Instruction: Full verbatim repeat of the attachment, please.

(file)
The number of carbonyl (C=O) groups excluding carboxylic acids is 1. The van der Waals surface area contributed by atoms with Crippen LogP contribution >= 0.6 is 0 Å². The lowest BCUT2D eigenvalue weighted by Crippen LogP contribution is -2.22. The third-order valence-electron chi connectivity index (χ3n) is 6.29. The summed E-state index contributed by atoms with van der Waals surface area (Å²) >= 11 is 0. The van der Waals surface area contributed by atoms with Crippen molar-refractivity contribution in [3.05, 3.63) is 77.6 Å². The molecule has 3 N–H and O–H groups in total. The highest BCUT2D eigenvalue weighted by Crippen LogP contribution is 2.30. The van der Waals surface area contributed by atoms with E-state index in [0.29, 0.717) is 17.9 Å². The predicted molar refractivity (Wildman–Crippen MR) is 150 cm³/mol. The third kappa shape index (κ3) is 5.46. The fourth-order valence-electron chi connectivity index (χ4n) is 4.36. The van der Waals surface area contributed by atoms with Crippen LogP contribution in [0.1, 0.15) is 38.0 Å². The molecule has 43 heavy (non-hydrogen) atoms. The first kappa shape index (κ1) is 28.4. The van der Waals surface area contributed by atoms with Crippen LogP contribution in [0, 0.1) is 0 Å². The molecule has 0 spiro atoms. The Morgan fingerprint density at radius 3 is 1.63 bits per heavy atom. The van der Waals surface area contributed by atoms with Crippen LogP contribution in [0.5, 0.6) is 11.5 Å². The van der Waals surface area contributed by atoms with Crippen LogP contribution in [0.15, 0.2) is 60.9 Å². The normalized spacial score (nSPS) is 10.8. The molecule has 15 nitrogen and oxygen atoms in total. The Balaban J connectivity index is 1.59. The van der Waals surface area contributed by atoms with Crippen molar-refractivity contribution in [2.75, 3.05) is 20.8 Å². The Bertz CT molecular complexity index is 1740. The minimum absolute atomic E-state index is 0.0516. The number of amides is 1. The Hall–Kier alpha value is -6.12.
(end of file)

The number of carbonyl (C=O) groups excluding carboxylic acids is 1. The van der Waals surface area contributed by atoms with Crippen LogP contribution >= 0.6 is 0 Å². The lowest BCUT2D eigenvalue weighted by Crippen LogP contribution is -2.22. The third-order valence-electron chi connectivity index (χ3n) is 6.29. The summed E-state index contributed by atoms with van der Waals surface area (Å²) >= 11 is 0. The van der Waals surface area contributed by atoms with Crippen molar-refractivity contribution in [3.05, 3.63) is 77.6 Å². The molecule has 3 N–H and O–H groups in total. The highest BCUT2D eigenvalue weighted by Crippen LogP contribution is 2.30. The van der Waals surface area contributed by atoms with E-state index in [0.29, 0.717) is 17.9 Å². The predicted molar refractivity (Wildman–Crippen MR) is 150 cm³/mol. The third kappa shape index (κ3) is 5.46. The fourth-order valence-electron chi connectivity index (χ4n) is 4.36. The van der Waals surface area contributed by atoms with Crippen LogP contribution in [0.1, 0.15) is 38.0 Å². The molecule has 43 heavy (non-hydrogen) atoms. The first kappa shape index (κ1) is 28.4. The van der Waals surface area contributed by atoms with Crippen LogP contribution in [0, 0.1) is 0 Å². The molecule has 0 spiro atoms. The Morgan fingerprint density at radius 3 is 1.63 bits per heavy atom. The van der Waals surface area contributed by atoms with Crippen LogP contribution in [0.5, 0.6) is 11.5 Å². The van der Waals surface area contributed by atoms with Crippen LogP contribution in [0.15, 0.2) is 60.9 Å². The normalized spacial score (nSPS) is 10.8. The molecule has 15 nitrogen and oxygen atoms in total. The Balaban J connectivity index is 1.59. The van der Waals surface area contributed by atoms with Crippen molar-refractivity contribution in [2.75, 3.05) is 20.8 Å². The Bertz CT molecular complexity index is 1740. The minimum absolute atomic E-state index is 0.0516. The number of amides is 1. The Hall–Kier alpha value is -6.12.